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Klarna finally launches loyalty card feature

The buy now, pay later firm has launched its new loyalty card feature, with cuts to its valuation looming.

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Buy now, pay later giant Klarna has launched its new loyalty card feature as part of the Klarna App.

The new feature will allow app users to store and access their physical loyalty cards as digital versions, collecting points and benefits at merchants without the need to carry plastic equivalents while shopping in-store. 

The new feature is powered by the acquisition of German digital wallet firm Stocard, which was finalized in June 2021, but has been in the works internally in different forms as far back as June 2020.

Klarna said the feature supports over 8,000 loyalty reward programs worldwide, spanning sectors such as clothing, beauty, technology, and groceries.

The loyalty card feature is live today in the Klarna App in 18 regions, including Austria, Belgium, Canada, Denmark, Finland, France, Germany, Ireland, Italy, Netherlands, Norway, Poland, Portugal, Spain, Sweden, Switzerland, the UK and the US. 

Klarna said the new feature will be extended to additional markets throughout 2022.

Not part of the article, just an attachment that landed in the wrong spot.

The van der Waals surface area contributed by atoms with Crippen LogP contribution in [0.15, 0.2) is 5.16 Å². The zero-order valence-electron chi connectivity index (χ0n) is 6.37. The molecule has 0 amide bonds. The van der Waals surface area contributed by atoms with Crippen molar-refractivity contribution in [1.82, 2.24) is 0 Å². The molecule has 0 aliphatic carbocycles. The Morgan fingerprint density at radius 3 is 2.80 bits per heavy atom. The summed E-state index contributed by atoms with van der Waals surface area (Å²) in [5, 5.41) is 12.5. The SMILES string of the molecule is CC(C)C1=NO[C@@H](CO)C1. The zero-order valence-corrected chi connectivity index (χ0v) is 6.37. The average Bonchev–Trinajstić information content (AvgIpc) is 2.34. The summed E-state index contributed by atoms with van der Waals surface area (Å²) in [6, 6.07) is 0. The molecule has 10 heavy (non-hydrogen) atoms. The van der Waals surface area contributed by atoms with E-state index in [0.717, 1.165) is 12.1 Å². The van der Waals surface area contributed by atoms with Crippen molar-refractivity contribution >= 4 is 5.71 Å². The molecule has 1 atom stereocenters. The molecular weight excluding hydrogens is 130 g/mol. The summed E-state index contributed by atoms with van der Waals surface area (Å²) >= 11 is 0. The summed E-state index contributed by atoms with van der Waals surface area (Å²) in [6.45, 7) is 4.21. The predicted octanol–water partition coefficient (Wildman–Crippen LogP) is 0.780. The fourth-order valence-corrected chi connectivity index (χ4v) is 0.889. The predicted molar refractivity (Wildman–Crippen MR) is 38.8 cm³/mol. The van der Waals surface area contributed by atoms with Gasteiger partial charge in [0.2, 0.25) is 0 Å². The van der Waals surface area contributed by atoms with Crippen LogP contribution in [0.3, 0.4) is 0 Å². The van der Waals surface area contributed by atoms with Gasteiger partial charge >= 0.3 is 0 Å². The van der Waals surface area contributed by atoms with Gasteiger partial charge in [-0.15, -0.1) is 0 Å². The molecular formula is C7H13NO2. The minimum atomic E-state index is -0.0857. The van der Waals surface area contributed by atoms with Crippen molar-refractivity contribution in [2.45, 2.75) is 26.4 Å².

“At Klarna, we want to give consumers the world’s best shopping experience, no matter whether that’s online or on the high street,” said David Fock, chief product officer at Klarna. “After the launch of our revolutionary new Virtual Shopping tool, Klarna is now delving deeper into physical retail, helping consumers save time and money everywhere they shop.”

He added: “By equipping users with a digital space to conveniently collect their loyalty cards we are raising the physical shopping experience to a new level of convenience and flexibility.”

The new feature comes as the Swedish firm’s valuation looks uncertain in the face of upcoming regulation in the sector and the potentially hugely disruptive entrance of Apple into the BNPL space.

The Wall Street Journal has reported that Klarna was discussing raising capital at a valuation of about $15bn, around half of its peak valuation of $46bn.

The firm cut its staff by around 10 per cent in May, citing factors such as geopolitical uncertainty in Russia and rising inflation. 

The Treasury recently legislated that buy now, pay later providers will have to be FCA-approved and borrowers will be able to make a complaint to the Financial Ombudsman Service.

Despite regulatory issues, the size of the wider BNPL market is poised for growth regardless, analyst firm GlobalData recently predicted the size of the market will rise to $607bn by 2026.

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